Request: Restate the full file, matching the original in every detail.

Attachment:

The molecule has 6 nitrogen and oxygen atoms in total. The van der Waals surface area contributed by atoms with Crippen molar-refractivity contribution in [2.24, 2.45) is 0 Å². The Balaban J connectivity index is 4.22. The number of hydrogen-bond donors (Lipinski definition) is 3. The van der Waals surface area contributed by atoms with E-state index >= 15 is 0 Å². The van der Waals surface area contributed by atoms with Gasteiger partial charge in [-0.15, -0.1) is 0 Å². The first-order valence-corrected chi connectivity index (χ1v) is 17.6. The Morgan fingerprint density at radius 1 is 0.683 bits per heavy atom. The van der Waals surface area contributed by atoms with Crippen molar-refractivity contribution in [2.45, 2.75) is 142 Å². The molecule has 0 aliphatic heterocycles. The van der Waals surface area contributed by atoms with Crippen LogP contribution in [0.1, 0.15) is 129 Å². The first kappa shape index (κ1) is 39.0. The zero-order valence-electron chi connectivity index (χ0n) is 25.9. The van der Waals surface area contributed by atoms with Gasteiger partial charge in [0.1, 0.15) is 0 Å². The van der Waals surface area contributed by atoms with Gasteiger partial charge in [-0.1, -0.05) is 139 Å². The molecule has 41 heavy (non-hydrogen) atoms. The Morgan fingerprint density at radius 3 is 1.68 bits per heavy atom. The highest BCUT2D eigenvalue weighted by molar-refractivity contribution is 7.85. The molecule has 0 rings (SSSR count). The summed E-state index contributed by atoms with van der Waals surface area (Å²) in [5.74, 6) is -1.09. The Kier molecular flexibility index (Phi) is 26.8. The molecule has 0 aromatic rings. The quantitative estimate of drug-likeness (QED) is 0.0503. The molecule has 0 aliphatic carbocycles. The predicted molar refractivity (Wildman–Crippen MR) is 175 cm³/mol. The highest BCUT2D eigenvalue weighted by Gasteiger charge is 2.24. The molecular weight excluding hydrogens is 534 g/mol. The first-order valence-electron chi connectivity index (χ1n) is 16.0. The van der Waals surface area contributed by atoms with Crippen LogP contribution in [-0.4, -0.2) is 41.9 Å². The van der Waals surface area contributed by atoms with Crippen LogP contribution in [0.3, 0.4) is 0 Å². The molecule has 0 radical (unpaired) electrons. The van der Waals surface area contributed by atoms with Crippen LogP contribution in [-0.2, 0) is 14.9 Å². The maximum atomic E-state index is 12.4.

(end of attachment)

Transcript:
The molecule has 6 nitrogen and oxygen atoms in total. The van der Waals surface area contributed by atoms with Crippen molar-refractivity contribution in [2.24, 2.45) is 0 Å². The Balaban J connectivity index is 4.22. The number of hydrogen-bond donors (Lipinski definition) is 3. The van der Waals surface area contributed by atoms with E-state index >= 15 is 0 Å². The van der Waals surface area contributed by atoms with Gasteiger partial charge in [-0.15, -0.1) is 0 Å². The first-order valence-corrected chi connectivity index (χ1v) is 17.6. The Morgan fingerprint density at radius 1 is 0.683 bits per heavy atom. The van der Waals surface area contributed by atoms with Crippen molar-refractivity contribution in [2.45, 2.75) is 142 Å². The molecule has 0 aliphatic heterocycles. The van der Waals surface area contributed by atoms with Crippen LogP contribution in [0.1, 0.15) is 129 Å². The first kappa shape index (κ1) is 39.0. The zero-order valence-electron chi connectivity index (χ0n) is 25.9. The van der Waals surface area contributed by atoms with Gasteiger partial charge in [0.1, 0.15) is 0 Å². The van der Waals surface area contributed by atoms with Gasteiger partial charge in [-0.1, -0.05) is 139 Å². The molecule has 41 heavy (non-hydrogen) atoms. The Morgan fingerprint density at radius 3 is 1.68 bits per heavy atom. The highest BCUT2D eigenvalue weighted by molar-refractivity contribution is 7.85. The molecule has 0 rings (SSSR count). The summed E-state index contributed by atoms with van der Waals surface area (Å²) in [5.74, 6) is -1.09. The Kier molecular flexibility index (Phi) is 26.8. The molecule has 0 aromatic rings. The quantitative estimate of drug-likeness (QED) is 0.0503. The molecule has 0 aliphatic carbocycles. The predicted molar refractivity (Wildman–Crippen MR) is 175 cm³/mol. The highest BCUT2D eigenvalue weighted by Gasteiger charge is 2.24. The molecular weight excluding hydrogens is 534 g/mol. The first-order valence-electron chi connectivity index (χ1n) is 16.0. The van der Waals surface area contributed by atoms with Crippen LogP contribution in [-0.4, -0.2) is 41.9 Å². The van der Waals surface area contributed by atoms with Crippen LogP contribution in [0.3, 0.4) is 0 Å². The molecule has 0 radical (unpaired) electrons. The van der Waals surface area contributed by atoms with Crippen LogP contribution in [-0.2, 0) is 14.9 Å². The maximum atomic E-state index is 12.4.